Mapping scenario (8th graders' previsit to a science museum)


Students are assignment a class project on the big bang and CERN and they prepare for a science museum visit with the help of the museum website.

Who are the actors involved?

  • Young students ages 13-14 visiting the museum in a group of three.
  • Teacher (responsible for the student's assignment for the visit as well as setup of usernames and password for museum)


The scenario takes place at a school computer in the library where they will access the website of the local science museum.

What technologies are used?

Museum website introduces and displays information about each exhibit.  Some of the content of each exhibit on the webpage, giving users a brief overview and sampler to what they might find.

After the user specifies which exhibits she would like to visit, the website can generate an itinerary for the user.  The itinerary is either in map form or in agenda form.

Museum website contains login with username and password, where users can edit itineraries and make personal notes on the itineraries.

Once logged in, students can see the itineraries of other groups in their class.
Museum website contains wiki pages which can be allotted to schools and classes.

Main Action
The students are in 8th grade. Their teacher has separated them in groups of three, and each group must complete a wiki page on one of each of the 9 phases of the big bang.  Their teacher has also given each group their own login and password, where they can create personal profile space on the website and the wiki.  The students go to the school library so they can begin their research.

The students browse the website looking at several of the individual webpages of the exhibits on display and they mark the CERN exhibit as something they must visit.  They have also come across a museum webpage on the collection of cars and airplanes on display.  One of the group members loves airplanes and they mark the exhibit as something they must visit as well.  The students also want to spend some time hanging out at the museum so they also mark that they plan on eating lunch at the cafeteria.  Now that they have marked a few exhibits that they would like to visit, the students ask the website to generate an itinerary based on these specification.  This itinerary can be accessed via the mobile device when they visit the museum in the future.  The itinerary suggests they visit the automobiles collection first and the CERN second.  It shows the planned stops in a textual agenda form with specific times.  The students see that they will spend 11:00 to 11:45 in the automobile collection and then 11:55 to 12:55 in the CERN exhibit. Also, lunch in the cafeteria will be in from 1:00 to 2:00.  Now, other students can see this schedule and they can join the group for lunch.  Their teacher can also view this schedule and they will know when and where their students will be.  Also, the students have a good estimate of when their visit will be over and they can tell their parents to come pick them up.  The students also have the choice of displaying the itinerary in map form instead of in agenda form.  This uses a graphical map of the museum to show them their numbered stops on the museum map.  They see that they will be eating lunch on the left side of the museum and tell their parent they will meet them in the neighboring parking lot.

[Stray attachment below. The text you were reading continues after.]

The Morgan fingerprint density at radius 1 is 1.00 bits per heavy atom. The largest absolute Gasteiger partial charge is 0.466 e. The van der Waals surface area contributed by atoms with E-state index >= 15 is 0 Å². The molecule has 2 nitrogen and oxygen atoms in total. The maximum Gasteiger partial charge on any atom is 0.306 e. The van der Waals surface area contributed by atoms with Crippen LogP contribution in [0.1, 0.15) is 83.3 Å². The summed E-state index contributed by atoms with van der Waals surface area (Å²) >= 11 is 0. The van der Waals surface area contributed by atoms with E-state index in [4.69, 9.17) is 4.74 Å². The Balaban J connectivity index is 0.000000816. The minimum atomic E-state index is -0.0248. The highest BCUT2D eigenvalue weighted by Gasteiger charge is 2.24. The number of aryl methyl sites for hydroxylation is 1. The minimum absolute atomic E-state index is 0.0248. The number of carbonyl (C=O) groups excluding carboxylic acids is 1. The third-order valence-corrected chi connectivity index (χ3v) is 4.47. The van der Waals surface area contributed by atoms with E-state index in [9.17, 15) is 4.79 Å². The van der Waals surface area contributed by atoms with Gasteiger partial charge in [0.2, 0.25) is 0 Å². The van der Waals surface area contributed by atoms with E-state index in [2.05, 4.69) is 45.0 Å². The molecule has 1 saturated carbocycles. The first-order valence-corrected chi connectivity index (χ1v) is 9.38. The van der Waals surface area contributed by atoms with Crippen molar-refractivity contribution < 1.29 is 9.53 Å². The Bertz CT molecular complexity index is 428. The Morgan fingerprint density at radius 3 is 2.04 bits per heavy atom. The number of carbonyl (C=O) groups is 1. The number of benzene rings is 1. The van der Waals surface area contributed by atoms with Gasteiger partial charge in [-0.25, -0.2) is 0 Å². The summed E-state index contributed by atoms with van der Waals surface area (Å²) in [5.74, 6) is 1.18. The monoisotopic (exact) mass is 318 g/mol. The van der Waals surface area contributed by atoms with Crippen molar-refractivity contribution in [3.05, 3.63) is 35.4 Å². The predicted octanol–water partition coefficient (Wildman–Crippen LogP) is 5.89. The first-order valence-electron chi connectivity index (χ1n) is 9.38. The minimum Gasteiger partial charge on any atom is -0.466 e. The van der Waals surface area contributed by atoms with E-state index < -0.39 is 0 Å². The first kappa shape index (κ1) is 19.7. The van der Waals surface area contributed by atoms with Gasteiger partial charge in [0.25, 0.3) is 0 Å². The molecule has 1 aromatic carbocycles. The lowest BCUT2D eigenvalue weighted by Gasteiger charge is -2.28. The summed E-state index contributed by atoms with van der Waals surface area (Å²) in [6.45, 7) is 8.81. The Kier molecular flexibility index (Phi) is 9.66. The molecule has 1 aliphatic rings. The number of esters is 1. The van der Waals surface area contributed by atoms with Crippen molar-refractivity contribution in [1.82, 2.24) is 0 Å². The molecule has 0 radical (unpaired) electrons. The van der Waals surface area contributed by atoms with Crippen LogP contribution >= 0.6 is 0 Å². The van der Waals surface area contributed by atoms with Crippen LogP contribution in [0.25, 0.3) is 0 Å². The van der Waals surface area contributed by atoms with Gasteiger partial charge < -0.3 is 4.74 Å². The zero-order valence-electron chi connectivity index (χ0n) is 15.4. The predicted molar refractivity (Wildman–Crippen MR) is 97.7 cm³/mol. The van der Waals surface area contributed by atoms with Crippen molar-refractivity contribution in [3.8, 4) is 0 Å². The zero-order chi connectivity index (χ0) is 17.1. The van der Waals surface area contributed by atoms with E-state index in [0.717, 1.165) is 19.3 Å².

They want to be absolutely sure to spend all the time they need in CERN exhibit so they change the itinerary and make the CERN exhibit the first stop.  They make a change to the itinerary by viewing the agenda format and clicking and dragging the CERN exhibit to the 11:00 spot.  This will shift the other events down the timeline automatically.   The students can add their own comments and details to the itinerary entries. They need to find an explanation for the different sub-atomic particles and they believe they can find it in the CERN. One of them makes a note of the agenda under the CERN exhibit which says, "Look out for an explanation of the 3 sub-atomic particles."

The students continue browsing the website on the big bang exhibit and receive an introduction to the subject.  They also watch a short video on the relevance of the CERN's LHC. This helps them become interested and engaged in the big bang exhibit, before they arrive.  It is now time for them to log off the computer, leave the library and return to class.